Bioline International: Supporting Quality Open Access Publishing in the Developing World

The not-for-profit Bioline International describes itself as "a pioneer in the provision of open access to peer reviewed bioscience journals published in developing countries". Bioline International assists publishers in developing countries with establishing a high-quality online presence; Bioline currently aggregates close to 60 journals, from about 15 countries around the world.

Bioline International is currently moving to a library membership model. Libraries are asked to contribute $500 per year to support this initiative. This is not much to ask; less than the cost of an average single journal subscription in most academic fields. This is a much easier way for libraries to ensure access to these journals than was possible in the days of print, where locating such journals, negotiating local currencies, and arranging for mailing made support quite challenging.

By providing an online presence and the optimal dissemination that comes with open access, Bioline International is reducing the south to north knowledge gap, and facilitating the participation of scholars in the developing world in advancing our global knowledge.

One area where the developing world may bring welcome perspective in the short term as we deal with the current economic crisis, is an increased likelihood that scholars in the developing world working on applied fields, will be looking for more cost-effective solutions. This is because Necessity is the mother of invention; when you don't have much to spend, it's easier to focus on potential solutions that don't cost very much.

Bioline International also reduces the south-to-south knowledge gap, sharing of knowledge from one developing country to another, and also providing a local venue for publishing. Such local venues are a better bet for publishing research on topics of greater interest in the developing world (such as malaria and river blindness). Creating publishing opportunities can only increase the odds that researchers will choose to focus on these topics.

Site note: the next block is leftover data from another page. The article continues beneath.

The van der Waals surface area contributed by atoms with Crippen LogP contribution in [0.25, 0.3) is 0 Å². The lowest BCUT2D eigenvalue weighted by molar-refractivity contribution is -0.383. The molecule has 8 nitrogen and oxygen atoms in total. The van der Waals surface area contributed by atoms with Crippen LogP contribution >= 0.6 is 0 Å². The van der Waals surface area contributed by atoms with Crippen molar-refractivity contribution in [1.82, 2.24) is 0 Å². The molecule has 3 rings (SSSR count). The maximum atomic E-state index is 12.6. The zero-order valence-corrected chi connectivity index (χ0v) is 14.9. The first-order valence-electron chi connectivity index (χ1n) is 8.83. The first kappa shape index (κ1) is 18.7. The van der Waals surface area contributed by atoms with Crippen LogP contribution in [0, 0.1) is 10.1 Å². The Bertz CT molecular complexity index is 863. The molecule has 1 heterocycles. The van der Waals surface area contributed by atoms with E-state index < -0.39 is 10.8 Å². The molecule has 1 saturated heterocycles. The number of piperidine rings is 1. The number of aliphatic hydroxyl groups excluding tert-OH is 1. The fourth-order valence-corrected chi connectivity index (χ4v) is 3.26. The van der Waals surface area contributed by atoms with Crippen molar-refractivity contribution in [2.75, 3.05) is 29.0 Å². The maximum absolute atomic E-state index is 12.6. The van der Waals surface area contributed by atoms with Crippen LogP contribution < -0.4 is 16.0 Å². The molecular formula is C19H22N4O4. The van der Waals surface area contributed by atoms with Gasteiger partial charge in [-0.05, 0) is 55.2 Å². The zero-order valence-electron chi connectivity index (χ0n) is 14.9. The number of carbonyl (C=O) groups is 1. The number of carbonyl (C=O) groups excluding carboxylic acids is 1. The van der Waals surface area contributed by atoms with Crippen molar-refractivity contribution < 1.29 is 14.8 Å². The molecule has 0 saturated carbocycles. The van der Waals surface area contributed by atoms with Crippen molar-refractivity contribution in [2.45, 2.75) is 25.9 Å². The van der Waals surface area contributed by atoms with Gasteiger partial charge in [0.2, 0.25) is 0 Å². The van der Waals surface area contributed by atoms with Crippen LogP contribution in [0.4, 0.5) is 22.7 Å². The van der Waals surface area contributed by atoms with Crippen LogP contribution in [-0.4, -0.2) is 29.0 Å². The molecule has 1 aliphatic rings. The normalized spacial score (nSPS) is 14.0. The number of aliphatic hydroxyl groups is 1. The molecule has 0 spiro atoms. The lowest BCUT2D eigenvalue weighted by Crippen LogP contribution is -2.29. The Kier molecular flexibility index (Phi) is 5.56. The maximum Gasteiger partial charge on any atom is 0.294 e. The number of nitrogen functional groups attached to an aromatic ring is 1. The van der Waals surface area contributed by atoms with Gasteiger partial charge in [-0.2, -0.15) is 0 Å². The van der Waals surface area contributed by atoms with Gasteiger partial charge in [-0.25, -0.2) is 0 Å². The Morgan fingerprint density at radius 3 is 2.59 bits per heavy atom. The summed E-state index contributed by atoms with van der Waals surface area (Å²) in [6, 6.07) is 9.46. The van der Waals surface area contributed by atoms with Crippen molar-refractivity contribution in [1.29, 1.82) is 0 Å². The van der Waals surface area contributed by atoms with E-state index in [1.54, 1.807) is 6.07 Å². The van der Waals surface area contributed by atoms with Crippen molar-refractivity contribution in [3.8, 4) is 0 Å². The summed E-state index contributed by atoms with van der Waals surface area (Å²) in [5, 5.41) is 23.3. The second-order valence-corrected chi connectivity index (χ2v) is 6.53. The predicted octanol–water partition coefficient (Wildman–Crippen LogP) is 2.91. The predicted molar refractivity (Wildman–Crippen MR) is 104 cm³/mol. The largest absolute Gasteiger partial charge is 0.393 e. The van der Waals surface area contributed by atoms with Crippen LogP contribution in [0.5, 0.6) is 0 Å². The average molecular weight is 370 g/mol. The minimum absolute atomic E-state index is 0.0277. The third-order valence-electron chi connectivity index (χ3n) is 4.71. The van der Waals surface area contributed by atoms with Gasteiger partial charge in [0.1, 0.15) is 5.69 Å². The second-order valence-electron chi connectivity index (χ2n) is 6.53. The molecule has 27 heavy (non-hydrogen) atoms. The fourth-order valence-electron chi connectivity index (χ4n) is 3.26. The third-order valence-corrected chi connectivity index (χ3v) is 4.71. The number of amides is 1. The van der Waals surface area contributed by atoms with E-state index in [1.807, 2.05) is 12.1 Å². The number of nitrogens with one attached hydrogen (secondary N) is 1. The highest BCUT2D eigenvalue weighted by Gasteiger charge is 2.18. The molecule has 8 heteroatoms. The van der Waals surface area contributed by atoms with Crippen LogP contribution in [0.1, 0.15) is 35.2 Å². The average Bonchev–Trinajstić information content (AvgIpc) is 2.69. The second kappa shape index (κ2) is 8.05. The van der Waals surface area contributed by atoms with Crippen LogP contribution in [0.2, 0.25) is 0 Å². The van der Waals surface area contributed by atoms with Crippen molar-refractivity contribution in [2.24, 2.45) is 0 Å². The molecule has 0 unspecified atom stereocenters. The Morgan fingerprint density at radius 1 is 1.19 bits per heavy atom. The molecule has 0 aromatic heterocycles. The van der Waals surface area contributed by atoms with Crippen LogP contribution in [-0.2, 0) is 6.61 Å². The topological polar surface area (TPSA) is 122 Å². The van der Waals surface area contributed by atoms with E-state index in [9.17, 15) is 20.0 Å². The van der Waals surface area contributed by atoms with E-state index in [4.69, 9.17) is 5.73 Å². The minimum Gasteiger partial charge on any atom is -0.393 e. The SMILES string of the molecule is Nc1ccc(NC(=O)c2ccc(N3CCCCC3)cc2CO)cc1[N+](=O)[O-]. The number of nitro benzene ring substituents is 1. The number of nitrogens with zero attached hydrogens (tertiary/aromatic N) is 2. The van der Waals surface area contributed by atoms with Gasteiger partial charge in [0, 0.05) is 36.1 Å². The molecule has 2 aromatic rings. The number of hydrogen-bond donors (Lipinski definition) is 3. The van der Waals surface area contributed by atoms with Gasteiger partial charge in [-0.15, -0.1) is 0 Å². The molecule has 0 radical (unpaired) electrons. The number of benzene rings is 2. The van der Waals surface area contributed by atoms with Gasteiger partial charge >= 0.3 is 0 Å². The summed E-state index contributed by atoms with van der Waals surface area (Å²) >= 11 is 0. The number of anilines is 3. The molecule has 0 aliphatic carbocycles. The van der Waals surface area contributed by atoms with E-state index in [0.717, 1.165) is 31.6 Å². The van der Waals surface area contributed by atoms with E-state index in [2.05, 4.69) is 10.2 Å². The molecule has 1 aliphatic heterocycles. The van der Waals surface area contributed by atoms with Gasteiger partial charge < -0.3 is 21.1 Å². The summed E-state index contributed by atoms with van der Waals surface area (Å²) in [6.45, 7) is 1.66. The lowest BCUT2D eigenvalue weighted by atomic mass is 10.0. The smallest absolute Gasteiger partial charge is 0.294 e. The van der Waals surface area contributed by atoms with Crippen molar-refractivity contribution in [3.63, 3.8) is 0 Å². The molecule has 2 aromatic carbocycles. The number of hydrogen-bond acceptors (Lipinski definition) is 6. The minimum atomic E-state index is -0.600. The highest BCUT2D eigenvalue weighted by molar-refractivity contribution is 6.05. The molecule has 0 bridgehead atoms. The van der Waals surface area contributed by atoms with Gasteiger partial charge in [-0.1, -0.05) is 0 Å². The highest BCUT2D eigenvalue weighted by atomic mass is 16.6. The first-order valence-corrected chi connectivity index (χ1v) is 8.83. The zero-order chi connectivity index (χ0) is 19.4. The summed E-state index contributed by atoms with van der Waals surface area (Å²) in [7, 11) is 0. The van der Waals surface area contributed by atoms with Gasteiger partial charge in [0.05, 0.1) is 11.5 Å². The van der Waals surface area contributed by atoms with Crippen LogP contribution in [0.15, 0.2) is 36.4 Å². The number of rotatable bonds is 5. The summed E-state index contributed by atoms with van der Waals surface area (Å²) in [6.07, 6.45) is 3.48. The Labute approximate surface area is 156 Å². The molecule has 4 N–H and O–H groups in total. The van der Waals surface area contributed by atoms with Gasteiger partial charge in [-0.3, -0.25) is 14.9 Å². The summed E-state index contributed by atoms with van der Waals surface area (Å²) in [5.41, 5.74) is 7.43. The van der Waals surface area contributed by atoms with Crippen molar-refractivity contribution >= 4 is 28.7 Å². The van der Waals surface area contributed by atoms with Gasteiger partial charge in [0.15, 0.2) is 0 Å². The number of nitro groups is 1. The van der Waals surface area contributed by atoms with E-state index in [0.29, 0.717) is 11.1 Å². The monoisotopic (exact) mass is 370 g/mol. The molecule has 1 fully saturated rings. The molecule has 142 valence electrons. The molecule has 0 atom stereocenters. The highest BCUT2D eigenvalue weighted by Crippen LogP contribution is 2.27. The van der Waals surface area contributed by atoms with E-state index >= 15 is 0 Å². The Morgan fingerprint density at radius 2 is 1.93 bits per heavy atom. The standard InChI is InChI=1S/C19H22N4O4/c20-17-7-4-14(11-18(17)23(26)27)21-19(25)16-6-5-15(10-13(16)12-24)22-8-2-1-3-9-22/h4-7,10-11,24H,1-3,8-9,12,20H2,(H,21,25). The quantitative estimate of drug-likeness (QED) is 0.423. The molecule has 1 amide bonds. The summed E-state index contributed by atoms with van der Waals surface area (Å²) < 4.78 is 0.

This post is part of the Essential Efficiencies series.

It is good to see that Canadian libraries are well represented among the early sponsors and members of Bioline International!

Cost-Free Open Data with Google and Amazon

Both Google and Amazon are offering free data storage for scientists. Thanks to Mark Jordan.

This post is part of the Essential Efficiencies series.

Saturday, December 06, 2008

Drop print to save money, with print-on-demand for those who like print

The costs of scholarly journals directly related to print, that is, the costs of printing and distributing by mail, have been estimated at about 20-30% of a journal's cost.

Fortunately in these difficult economic times, this means that the vast majority of scholarly journals have a ready means to decrease costs by 20-30%. If these savings are passed along to customers, this will do wonders for the sustainability of our scholarly publishing system in the critical near to medium term.

Christopher V. Hollister, in Economics of Open Access talks about the recent move by the open access journal Communications in Information Literacy to provide Print-On-Demand (POD) via, providing libraries and readers wishing a quality print journal with the service they desire, in a manner that EARNS modest revenue for this journal, rather than COSTING revenue. (Hat tip to Brian Owen for a pointer to Hollister's article).

As Hollister points out, POD is not only a good move economically, it is also environmentally friendly; no unwanted print issues are produced, and printing can happen locally, reducing shipping costs.

Many libraries have been moving to electronic-only subscriptions for years now. In difficult economic times, even more libraries will be looking for such efficiencies. A move to electronic-only / POD to support open access, or to reduce subscription costs, would likely be very much welcomed by library customers in these difficult times.